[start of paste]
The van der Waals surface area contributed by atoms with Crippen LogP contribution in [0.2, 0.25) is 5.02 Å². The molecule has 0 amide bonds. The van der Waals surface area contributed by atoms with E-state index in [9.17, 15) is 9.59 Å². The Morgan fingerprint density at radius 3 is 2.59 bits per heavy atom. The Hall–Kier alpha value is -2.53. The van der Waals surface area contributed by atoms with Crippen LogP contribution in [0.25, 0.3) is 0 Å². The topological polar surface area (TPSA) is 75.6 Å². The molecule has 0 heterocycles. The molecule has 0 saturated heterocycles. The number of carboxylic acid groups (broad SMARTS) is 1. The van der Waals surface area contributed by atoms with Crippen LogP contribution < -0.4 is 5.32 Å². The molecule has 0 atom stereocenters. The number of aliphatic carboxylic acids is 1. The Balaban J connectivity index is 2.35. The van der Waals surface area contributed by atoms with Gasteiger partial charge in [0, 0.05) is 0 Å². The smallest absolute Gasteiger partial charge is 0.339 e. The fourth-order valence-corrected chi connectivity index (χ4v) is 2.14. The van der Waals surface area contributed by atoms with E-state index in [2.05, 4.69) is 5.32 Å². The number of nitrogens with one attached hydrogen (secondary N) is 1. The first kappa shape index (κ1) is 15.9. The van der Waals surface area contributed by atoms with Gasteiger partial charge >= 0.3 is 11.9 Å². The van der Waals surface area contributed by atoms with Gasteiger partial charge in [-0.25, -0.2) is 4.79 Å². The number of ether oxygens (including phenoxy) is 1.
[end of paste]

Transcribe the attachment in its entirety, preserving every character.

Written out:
The van der Waals surface area contributed by atoms with Crippen LogP contribution in [0.2, 0.25) is 5.02 Å². The molecule has 0 amide bonds. The van der Waals surface area contributed by atoms with E-state index in [9.17, 15) is 9.59 Å². The Morgan fingerprint density at radius 3 is 2.59 bits per heavy atom. The Hall–Kier alpha value is -2.53. The van der Waals surface area contributed by atoms with Crippen LogP contribution in [0.25, 0.3) is 0 Å². The topological polar surface area (TPSA) is 75.6 Å². The molecule has 0 heterocycles. The molecule has 0 saturated heterocycles. The number of carboxylic acid groups (broad SMARTS) is 1. The van der Waals surface area contributed by atoms with Crippen LogP contribution < -0.4 is 5.32 Å². The molecule has 0 atom stereocenters. The number of aliphatic carboxylic acids is 1. The Balaban J connectivity index is 2.35. The van der Waals surface area contributed by atoms with Gasteiger partial charge in [0, 0.05) is 0 Å². The smallest absolute Gasteiger partial charge is 0.339 e. The fourth-order valence-corrected chi connectivity index (χ4v) is 2.14. The van der Waals surface area contributed by atoms with E-state index in [2.05, 4.69) is 5.32 Å². The number of nitrogens with one attached hydrogen (secondary N) is 1. The first kappa shape index (κ1) is 15.9. The van der Waals surface area contributed by atoms with Gasteiger partial charge >= 0.3 is 11.9 Å². The van der Waals surface area contributed by atoms with Gasteiger partial charge in [-0.25, -0.2) is 4.79 Å². The number of ether oxygens (including phenoxy) is 1.